Multisense: Address all senses simultaneously
Multi-sensual design: feeling emotions with all senses
Each of the sensory modalities receives and processes signals in its own sign code, which can evoke feelings or even trigger experiential effects. The emotional experience is all the more intense for the recipient when stimuli not only reach one level of perception (monosensory) but also “stimulate” as many sensory channels as possible simultaneously (multisensual). The probability of associative links also increases in the set. As a result, images and messages manifest themselves even more deeply.
For illustration, here are some simple examples:
A firework display appeals to the eyes, ears and sense of smell; likewise a laser show, which is perceived visually, auditory and olfactory (the smell of the fog and any odorous substances in it). And some people will even feel the flashes of light as a haptic experience; the music also hammers in their stomachs and on their clothes.
So it makes a lot of sense to address as many channels of perception as possible when planning an event. Thus, the staged images and messages are effective through all sensory channels.
The following is a list of the various ways in which stimuli can be used:
Visual stimuli that reach the eye (a good three quarters of all information is perceived via this sensory organ. Reception and processing take place quickly and often unconsciously. Almost automatically, the receiver recognizes and understands signals and signs that have already been learned. Therefore, visual stimuli are particularly suitable for generating emotional effects)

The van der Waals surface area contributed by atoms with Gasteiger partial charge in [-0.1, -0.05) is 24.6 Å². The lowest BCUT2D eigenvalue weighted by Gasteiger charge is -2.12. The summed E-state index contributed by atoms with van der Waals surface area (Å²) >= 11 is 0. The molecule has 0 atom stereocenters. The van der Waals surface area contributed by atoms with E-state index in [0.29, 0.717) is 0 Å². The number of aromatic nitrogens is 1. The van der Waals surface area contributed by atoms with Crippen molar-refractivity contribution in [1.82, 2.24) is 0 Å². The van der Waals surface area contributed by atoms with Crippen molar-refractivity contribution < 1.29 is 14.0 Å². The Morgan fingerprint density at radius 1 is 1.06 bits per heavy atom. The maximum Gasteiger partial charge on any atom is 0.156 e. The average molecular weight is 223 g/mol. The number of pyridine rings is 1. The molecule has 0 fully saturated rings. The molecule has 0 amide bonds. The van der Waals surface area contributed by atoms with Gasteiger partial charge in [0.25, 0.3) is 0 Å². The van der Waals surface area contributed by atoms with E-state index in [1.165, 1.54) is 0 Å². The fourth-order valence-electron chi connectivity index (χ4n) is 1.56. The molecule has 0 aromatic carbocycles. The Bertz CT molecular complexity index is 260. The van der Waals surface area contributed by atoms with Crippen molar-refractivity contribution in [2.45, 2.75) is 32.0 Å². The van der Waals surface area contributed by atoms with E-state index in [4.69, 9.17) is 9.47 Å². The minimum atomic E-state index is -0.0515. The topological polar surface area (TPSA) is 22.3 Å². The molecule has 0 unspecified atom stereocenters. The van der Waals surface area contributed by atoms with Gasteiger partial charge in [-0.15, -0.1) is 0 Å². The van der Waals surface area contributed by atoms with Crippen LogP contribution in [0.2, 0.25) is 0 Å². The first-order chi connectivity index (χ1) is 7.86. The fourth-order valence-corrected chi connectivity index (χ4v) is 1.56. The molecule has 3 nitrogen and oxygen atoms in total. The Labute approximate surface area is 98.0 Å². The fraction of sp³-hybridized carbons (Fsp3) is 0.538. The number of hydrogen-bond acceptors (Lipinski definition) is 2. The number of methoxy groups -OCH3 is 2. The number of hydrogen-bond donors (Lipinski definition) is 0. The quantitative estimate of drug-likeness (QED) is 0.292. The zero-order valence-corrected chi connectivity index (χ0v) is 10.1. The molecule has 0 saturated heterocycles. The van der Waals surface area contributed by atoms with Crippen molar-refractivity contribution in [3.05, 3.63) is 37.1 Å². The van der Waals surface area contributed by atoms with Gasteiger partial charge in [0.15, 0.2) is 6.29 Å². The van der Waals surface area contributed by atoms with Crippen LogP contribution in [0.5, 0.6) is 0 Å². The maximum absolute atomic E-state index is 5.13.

Auditory stimuli that penetrate the ear (the perception of speech, music and sounds is more complex than with visual signals; the cognitive effort in memory is higher. Words and sounds often have an associative effect, they trigger individual sensations in the listener or he associates special meanings with them)
Tactile stimuli touch and “get under the skin” (the sense of touch consists of a multitude of sensory perception organs on the skin surface. Different types of signals thus trigger spontaneous emotional reactions in the recipient according to the evaluation grid “feels good – is uncomfortable”. Heat, cold, touch and pain are not only sensed through direct contact (haptic stimuli), but also indirectly “felt” through associative language (this touches me, it gets under my skin, touching someone properly or too hard or letting go))
Olfactory stimuli pull into the nose (Odours are absorbed via the nasal olfactory field and passed on to the limbic system. With the air we breathe, scent molecules also reach the bronchi. This fastest of all senses reacts extremely sensitively to stimulus impulses.
Scent molecules directly create emotional moods or even provoke biologically pre-programmed behavioral patterns (e.g. musk).
Intensity, scent direction as well as subjective perception determine whether and how olfactory signals “arrive”.
In too large a dose, all essences smell penetrating and repulsive, especially since only a fifth of the known scents are perceived as pleasant.
After five minutes at the latest, the nasal mucosa becomes saturated and a new scent is no longer perceived; this can be avoided if the signals are emitted intermittently at intervals.